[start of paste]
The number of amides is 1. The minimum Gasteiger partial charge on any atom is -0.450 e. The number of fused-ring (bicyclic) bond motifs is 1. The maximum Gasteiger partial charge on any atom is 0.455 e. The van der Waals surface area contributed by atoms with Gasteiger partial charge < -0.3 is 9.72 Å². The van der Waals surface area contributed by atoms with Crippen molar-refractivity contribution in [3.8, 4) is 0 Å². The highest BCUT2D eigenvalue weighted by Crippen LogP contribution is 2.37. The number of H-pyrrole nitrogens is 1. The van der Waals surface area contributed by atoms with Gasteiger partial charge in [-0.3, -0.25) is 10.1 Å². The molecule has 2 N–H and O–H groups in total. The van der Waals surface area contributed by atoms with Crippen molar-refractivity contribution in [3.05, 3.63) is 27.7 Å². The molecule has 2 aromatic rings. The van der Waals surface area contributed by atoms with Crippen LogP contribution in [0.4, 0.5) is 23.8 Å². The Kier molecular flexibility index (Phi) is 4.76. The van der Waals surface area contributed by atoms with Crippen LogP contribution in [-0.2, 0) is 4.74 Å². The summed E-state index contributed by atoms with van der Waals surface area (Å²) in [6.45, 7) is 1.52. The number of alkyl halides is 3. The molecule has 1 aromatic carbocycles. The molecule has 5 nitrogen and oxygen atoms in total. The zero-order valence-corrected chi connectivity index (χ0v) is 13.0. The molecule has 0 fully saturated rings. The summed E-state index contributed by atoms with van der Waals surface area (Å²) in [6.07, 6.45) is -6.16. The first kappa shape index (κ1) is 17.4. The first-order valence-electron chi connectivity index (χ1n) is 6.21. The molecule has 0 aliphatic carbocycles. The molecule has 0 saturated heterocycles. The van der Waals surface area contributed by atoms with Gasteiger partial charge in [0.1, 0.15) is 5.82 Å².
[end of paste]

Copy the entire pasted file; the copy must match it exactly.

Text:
The number of amides is 1. The minimum Gasteiger partial charge on any atom is -0.450 e. The number of fused-ring (bicyclic) bond motifs is 1. The maximum Gasteiger partial charge on any atom is 0.455 e. The van der Waals surface area contributed by atoms with Gasteiger partial charge < -0.3 is 9.72 Å². The van der Waals surface area contributed by atoms with Crippen molar-refractivity contribution in [3.8, 4) is 0 Å². The highest BCUT2D eigenvalue weighted by Crippen LogP contribution is 2.37. The number of H-pyrrole nitrogens is 1. The van der Waals surface area contributed by atoms with Gasteiger partial charge in [-0.3, -0.25) is 10.1 Å². The molecule has 2 N–H and O–H groups in total. The van der Waals surface area contributed by atoms with Crippen molar-refractivity contribution in [3.05, 3.63) is 27.7 Å². The molecule has 2 aromatic rings. The van der Waals surface area contributed by atoms with Crippen LogP contribution in [0.4, 0.5) is 23.8 Å². The Kier molecular flexibility index (Phi) is 4.76. The van der Waals surface area contributed by atoms with Crippen LogP contribution in [-0.2, 0) is 4.74 Å². The summed E-state index contributed by atoms with van der Waals surface area (Å²) in [6.45, 7) is 1.52. The number of alkyl halides is 3. The molecule has 1 aromatic carbocycles. The molecule has 5 nitrogen and oxygen atoms in total. The zero-order valence-corrected chi connectivity index (χ0v) is 13.0. The molecule has 0 fully saturated rings. The summed E-state index contributed by atoms with van der Waals surface area (Å²) in [6.07, 6.45) is -6.16. The first kappa shape index (κ1) is 17.4. The first-order valence-electron chi connectivity index (χ1n) is 6.21. The molecule has 0 aliphatic carbocycles. The molecule has 0 saturated heterocycles. The van der Waals surface area contributed by atoms with Gasteiger partial charge in [0.1, 0.15) is 5.82 Å².